F-1 ‘Cap-Gap’ Status and Work Authorization Only Valid Through Sept. 30, 2018

F-1 students who have an H-1B petition that remains pending after October 1, 2018, risk accruing unlawful presence if they continue to work on or after October 1, 2018 (unless otherwise authorized to continue employment), as their “cap-gap” work authorization is only valid through September 30, 2018. Due to increased demand for immigration benefits, resulting in higher caseloads as well as a significant surge in premium processing requests, USCIS has not been able to adjudicate H-1B change of status petitions for all F-1 students by October 1, 2018.  USCIS regulations allow an F-1 student who is the beneficiary of a timely filed H-1B cap-subject petition requesting a change of status to H-1B on October 1, to have his or her F-1 status and any current employment authorization extended through September 30. This is referred to as “cap-gap,” meaning the regulations provide a way of filling the “gap” between the end of F-1 status and the beginning of H-1B status that might otherwise occur. The “cap-gap” period starts when an F-1 student’s status and work authorization expire, and they are extended through September 30, with October 1 being the requested start date of their H-1B employment, unless otherwise terminated or the […]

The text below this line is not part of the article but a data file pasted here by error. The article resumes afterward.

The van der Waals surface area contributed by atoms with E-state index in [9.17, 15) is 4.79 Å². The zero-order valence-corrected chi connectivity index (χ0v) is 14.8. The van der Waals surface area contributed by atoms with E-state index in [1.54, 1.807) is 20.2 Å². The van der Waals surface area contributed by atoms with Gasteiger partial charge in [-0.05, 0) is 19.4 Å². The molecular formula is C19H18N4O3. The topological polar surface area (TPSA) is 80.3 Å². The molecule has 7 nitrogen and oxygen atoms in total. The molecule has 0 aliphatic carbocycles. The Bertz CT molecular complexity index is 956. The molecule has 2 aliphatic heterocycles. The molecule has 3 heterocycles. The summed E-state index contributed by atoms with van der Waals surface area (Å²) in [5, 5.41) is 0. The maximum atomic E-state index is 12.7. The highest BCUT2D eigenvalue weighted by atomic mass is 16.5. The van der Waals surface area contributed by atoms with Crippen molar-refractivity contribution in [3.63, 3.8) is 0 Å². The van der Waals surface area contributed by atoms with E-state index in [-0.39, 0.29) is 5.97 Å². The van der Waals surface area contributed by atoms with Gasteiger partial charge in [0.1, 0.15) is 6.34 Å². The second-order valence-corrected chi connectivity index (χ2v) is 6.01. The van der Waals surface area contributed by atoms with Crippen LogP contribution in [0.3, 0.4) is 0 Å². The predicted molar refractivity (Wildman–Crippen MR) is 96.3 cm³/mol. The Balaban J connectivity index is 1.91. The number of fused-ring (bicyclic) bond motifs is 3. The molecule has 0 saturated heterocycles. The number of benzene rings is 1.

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Careful consideration should be given to degree for TN application

In another successful TN border case, Managing Partner, Rosanna Berardi, represented a client who wanted to obtain a TN visa. The TN visa is available to Canadian or Mexican nationals seeking employment under the NAFTA Treaty.  The job position must be one of the approved professions set forth by NAFTA, like Accountant, Computer Systems Analyst, Engineer, and Management Consultant.  Also, a baccalaureate degree and/or appropriate business license is required. In this particular case, our client earned a Bachelor of Arts degree in Economics.  While this degree major is not the “normal major” for an Accountant, the Berardi Immigration Law team presented the argument that our client should still be granted the requested status.  We showed through transcripts that our client’s degree included accounting and other “normal” courses that are taken in the accounting major.  Based on our argument, the transcripts, our client’s years of experience in the accounting employment field and his Canadian Chartered Accounting Designation, our TN application was approved. If you have questions about obtaining a TN visa or determining if your degree would satisfy the requirements, please contact our office today.
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New Filing Option for Canadian TN Nonimmigrants